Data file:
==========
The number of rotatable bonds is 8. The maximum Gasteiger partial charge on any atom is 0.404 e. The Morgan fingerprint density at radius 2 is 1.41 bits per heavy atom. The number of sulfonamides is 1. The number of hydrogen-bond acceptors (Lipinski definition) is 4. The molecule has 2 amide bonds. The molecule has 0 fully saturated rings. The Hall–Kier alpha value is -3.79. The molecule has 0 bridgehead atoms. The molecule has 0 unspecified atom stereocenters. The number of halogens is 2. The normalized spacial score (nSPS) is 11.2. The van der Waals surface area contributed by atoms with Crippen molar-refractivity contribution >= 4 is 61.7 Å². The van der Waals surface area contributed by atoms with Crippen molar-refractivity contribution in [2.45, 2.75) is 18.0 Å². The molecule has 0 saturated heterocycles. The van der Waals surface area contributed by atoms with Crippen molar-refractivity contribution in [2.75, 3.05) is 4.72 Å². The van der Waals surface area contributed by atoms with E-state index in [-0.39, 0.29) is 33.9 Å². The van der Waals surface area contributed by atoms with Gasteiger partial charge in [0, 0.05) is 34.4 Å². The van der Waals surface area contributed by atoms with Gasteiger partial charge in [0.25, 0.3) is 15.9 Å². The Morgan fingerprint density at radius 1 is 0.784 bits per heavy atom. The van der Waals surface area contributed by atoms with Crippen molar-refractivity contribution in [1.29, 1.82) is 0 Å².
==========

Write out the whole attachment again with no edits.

The number of rotatable bonds is 8. The maximum Gasteiger partial charge on any atom is 0.404 e. The Morgan fingerprint density at radius 2 is 1.41 bits per heavy atom. The number of sulfonamides is 1. The number of hydrogen-bond acceptors (Lipinski definition) is 4. The molecule has 2 amide bonds. The molecule has 0 fully saturated rings. The Hall–Kier alpha value is -3.79. The molecule has 0 bridgehead atoms. The molecule has 0 unspecified atom stereocenters. The number of halogens is 2. The normalized spacial score (nSPS) is 11.2. The van der Waals surface area contributed by atoms with Crippen molar-refractivity contribution >= 4 is 61.7 Å². The van der Waals surface area contributed by atoms with Crippen molar-refractivity contribution in [2.45, 2.75) is 18.0 Å². The molecule has 0 saturated heterocycles. The van der Waals surface area contributed by atoms with Crippen molar-refractivity contribution in [2.75, 3.05) is 4.72 Å². The van der Waals surface area contributed by atoms with E-state index in [-0.39, 0.29) is 33.9 Å². The van der Waals surface area contributed by atoms with Gasteiger partial charge in [0, 0.05) is 34.4 Å². The van der Waals surface area contributed by atoms with Gasteiger partial charge in [0.25, 0.3) is 15.9 Å². The Morgan fingerprint density at radius 1 is 0.784 bits per heavy atom. The van der Waals surface area contributed by atoms with Crippen molar-refractivity contribution in [1.29, 1.82) is 0 Å².